When I was very young, I remember every second was saturated was this sort of pure illuminating ambition. Eventually I had told myself to grow out of it, and had had it numbed out of me. Wanting that much, only for myself, seemed lavish, a privilege for the young and the pure and the lucky. But standing in that sweaty field just after sunset, I wanted to hold onto it, to pull myself back up on its raft, to live in its stupid, immature blaze again. It is a childish feeling, and a selfish one, and movies like Little Women, movies about making movies, about the all-consuming desire to make art, to be an artist, are in some ways childish and selfish, too. But Gerwig’s film burns restlessly with the exact same desire coming off of that stage on that late summer night in its purest, sweatiest form.
I think a lot about how “Geyser,” a song off Mitski’s recent album, a song that sounds like a howling love song is actually, according to Mitski, a song she wrote about music, about making art. The end of Little Women is brilliant in a stupid, card-trick, Houdini-smug way. The only clumsy cut in the whole film is between the two versions of the big romantic kiss, inserted to make sure you see how false it is, to make sure you see that you have been watching a fiction, that romance is only in service of art-making. Love has conquered nothing; it exists only to be made into art. Most art I love is something that shouldn’t work, that gets away with something it has no business getting away with, and knows it, too, and knows that that’s part of its thrill. Art like this almost always has a moment where it shows its hand, where it reveals its author’s salivating desire to be called a genius. Little Women wants to make sure you know that it isn’t a love story; it’s a story about Mitski saying “this is the only thing I’ve ever wanted my whole life.” It’s the fact that “Geyser” is about art rather than about love. That shot of the kiss doesn’t want you to feel romantic; it wants the teenage film bro working at the Angelika to say that it looks fucking sick.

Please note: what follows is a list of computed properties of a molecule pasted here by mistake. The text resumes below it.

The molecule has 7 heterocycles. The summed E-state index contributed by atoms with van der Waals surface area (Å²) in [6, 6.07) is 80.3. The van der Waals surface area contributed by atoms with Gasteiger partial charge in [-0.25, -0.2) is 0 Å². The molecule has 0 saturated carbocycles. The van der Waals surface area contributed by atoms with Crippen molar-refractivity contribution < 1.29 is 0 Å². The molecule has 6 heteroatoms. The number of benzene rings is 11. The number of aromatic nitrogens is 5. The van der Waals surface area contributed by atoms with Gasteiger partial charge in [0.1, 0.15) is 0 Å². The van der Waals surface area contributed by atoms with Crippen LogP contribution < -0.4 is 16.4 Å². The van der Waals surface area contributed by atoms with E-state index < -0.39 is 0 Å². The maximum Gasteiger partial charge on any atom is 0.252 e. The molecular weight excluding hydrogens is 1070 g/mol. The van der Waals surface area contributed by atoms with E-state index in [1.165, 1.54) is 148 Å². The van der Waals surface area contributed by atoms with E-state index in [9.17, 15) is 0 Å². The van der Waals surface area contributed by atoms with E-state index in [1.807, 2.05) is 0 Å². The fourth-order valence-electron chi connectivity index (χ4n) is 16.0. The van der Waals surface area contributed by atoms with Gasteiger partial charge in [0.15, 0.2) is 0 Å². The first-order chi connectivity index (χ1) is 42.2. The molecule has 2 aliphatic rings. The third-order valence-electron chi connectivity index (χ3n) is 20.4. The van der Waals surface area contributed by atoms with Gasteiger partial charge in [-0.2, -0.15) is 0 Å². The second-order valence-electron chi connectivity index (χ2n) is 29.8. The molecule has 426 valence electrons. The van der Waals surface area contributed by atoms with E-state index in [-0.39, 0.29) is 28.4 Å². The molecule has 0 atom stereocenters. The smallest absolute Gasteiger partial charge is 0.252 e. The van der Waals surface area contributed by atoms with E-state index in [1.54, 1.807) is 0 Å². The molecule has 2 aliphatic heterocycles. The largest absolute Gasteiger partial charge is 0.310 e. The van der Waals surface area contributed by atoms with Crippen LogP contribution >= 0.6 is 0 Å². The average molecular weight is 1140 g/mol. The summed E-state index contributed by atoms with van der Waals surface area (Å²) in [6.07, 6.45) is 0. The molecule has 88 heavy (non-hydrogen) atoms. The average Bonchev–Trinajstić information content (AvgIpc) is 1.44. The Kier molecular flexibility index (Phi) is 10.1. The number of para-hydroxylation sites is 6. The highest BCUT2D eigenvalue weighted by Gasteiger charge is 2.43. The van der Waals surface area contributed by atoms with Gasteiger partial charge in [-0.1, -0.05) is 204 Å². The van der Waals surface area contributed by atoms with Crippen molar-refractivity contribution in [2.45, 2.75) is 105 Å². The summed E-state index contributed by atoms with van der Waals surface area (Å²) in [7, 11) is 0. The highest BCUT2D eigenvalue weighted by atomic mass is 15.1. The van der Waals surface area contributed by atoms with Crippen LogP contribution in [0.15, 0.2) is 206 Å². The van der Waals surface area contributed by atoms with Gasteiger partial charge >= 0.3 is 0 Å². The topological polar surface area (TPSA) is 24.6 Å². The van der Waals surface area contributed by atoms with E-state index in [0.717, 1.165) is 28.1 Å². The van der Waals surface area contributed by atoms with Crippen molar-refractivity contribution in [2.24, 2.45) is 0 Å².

The experiences I had at the Angelika as a young person were probably not all that special; I didn’t even see movies there all that much. I feel a lot about it because I have chosen to feel a lot about it, and feeling a lot about it feels better than the actual experience of being a teenager ever did. It is a story and not a record. Little Women is a movie about a mercenary artist, and it’s a mercenary movie. Gerwig’s Jo-as-Alcott is writing herself a childhood that neither she nor any of us watching the movie had. It is an only child’s idea of what it is like to be in a large family, and a rapidly aging adult’s idea of what it is like to be young. It is a person who has lost a loved one’s memory of living with that loved one. It does not resemble reality because it is not meant to; it is what we conjure up, or escape into, when we recognize the dullness, the chilliness, the ongoing lacks in our own reality, the holes that the consequences of our actions have been gouging in our lives since before we knew either of those words. It is the swaggery, selfish comfort of rewriting our story to be better than the way it happened, to propel ourselves out of the past by way of the past. We are turning around in the snow on a cold night to look at back at the rose-colored warm windows of a house where we do not live, going home alone, just outside the light from someone else’s house, where we imagine a life that is not ours, and is not anyone’s, and does not and cannot exist at all.
griefbacon is ending, like, this week? I’m just finishing some drafts at this point, there should only be one or two after this. the archives are staying up for the foreseeable future. xo